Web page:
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The Wrong Complexion for ProtectionHow the Government Response to Disaster Endangers African American Communities$
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Robert D. Bullard and Beverly Wright

Print publication date: 2012

Print ISBN-13: 9780814799932

Published to NYU Press Scholarship Online: March 2016

DOI: 10.18574/nyu/9780814799932.001.0001

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The Legacy of Bias

The Legacy of Bias

Hurricanes, Droughts, and Floods

(p.47) 3. The Legacy of Bias
The Wrong Complexion for Protection

Robert D. Bullard

Beverly Wright

NYU Press

This chapter examines how bias figures in government response to disasters such as hurricanes, droughts, and floods. Focusing on natural disasters that have occurred over the past eight decades, including the 1927 flood along the Mississippi and the 1999 Hurricane Floyd in eastern North Carolina, the chapter highlights the impact of race and class dynamics on vulnerability and adaptation. It considers the claim that “natural” disasters are in fact acts of social injustice perpetuated by government and business on the poor, African Americans and other minorities, and the elderly, and that measures to prevent or contain the effects of disaster vulnerability are not equally provided to all. It also looks at the ways that black farmers were subjected to institutional racism when applying for the Department of Agriculture's disaster relief.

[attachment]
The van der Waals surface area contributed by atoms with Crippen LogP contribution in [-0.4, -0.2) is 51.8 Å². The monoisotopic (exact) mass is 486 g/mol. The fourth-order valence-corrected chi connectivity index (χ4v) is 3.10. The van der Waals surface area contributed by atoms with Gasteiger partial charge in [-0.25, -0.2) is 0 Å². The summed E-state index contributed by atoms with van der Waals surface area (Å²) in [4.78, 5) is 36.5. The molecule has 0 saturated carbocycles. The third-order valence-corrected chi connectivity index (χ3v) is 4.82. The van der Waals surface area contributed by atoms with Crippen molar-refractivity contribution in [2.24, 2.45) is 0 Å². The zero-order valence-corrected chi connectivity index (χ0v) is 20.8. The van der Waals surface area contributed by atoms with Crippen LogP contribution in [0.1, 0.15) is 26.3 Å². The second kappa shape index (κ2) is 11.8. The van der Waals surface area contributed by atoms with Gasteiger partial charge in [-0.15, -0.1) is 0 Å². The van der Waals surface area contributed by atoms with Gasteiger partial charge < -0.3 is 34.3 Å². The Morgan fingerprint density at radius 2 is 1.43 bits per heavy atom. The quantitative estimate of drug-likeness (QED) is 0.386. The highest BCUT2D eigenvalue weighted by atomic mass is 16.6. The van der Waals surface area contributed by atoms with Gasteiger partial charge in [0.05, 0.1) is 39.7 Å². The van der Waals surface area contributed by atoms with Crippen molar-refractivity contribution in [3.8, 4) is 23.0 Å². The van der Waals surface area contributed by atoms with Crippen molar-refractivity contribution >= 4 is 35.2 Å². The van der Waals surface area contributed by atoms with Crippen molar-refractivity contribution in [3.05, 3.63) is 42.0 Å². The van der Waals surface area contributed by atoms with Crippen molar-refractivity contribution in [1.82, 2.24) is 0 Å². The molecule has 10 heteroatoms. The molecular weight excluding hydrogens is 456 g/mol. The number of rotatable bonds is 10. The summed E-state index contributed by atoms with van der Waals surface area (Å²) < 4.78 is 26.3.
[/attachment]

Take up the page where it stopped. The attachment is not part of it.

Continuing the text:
Keywords:   government response, hurricanes, floods, natural disasters, race, social injustice, disaster vulnerability, African Americans, institutional racism, disaster relief

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